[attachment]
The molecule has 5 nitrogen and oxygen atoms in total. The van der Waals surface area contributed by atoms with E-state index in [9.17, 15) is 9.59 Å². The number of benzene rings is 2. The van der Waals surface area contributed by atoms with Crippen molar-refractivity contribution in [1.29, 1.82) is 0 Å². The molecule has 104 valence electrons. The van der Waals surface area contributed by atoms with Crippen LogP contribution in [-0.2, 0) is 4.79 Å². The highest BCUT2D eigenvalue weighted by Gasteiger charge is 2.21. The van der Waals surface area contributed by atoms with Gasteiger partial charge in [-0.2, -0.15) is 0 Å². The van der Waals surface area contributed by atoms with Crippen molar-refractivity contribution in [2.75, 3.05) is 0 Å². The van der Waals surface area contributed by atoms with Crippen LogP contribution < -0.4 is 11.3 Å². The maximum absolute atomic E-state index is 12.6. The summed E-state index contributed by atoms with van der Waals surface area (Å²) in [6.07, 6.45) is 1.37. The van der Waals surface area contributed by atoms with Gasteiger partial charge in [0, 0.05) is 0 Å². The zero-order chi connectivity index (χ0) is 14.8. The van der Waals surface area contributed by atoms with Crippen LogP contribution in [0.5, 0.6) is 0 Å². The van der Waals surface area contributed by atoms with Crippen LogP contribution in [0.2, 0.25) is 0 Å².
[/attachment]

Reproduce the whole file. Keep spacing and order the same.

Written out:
The molecule has 5 nitrogen and oxygen atoms in total. The van der Waals surface area contributed by atoms with E-state index in [9.17, 15) is 9.59 Å². The number of benzene rings is 2. The van der Waals surface area contributed by atoms with Crippen molar-refractivity contribution in [1.29, 1.82) is 0 Å². The molecule has 104 valence electrons. The van der Waals surface area contributed by atoms with Crippen LogP contribution in [-0.2, 0) is 4.79 Å². The highest BCUT2D eigenvalue weighted by Gasteiger charge is 2.21. The van der Waals surface area contributed by atoms with Gasteiger partial charge in [-0.2, -0.15) is 0 Å². The van der Waals surface area contributed by atoms with Crippen molar-refractivity contribution in [2.75, 3.05) is 0 Å². The van der Waals surface area contributed by atoms with Crippen LogP contribution < -0.4 is 11.3 Å². The maximum absolute atomic E-state index is 12.6. The summed E-state index contributed by atoms with van der Waals surface area (Å²) in [6.07, 6.45) is 1.37. The van der Waals surface area contributed by atoms with Gasteiger partial charge in [0, 0.05) is 0 Å². The zero-order chi connectivity index (χ0) is 14.8. The van der Waals surface area contributed by atoms with Crippen LogP contribution in [0.5, 0.6) is 0 Å². The van der Waals surface area contributed by atoms with Crippen LogP contribution in [0.2, 0.25) is 0 Å².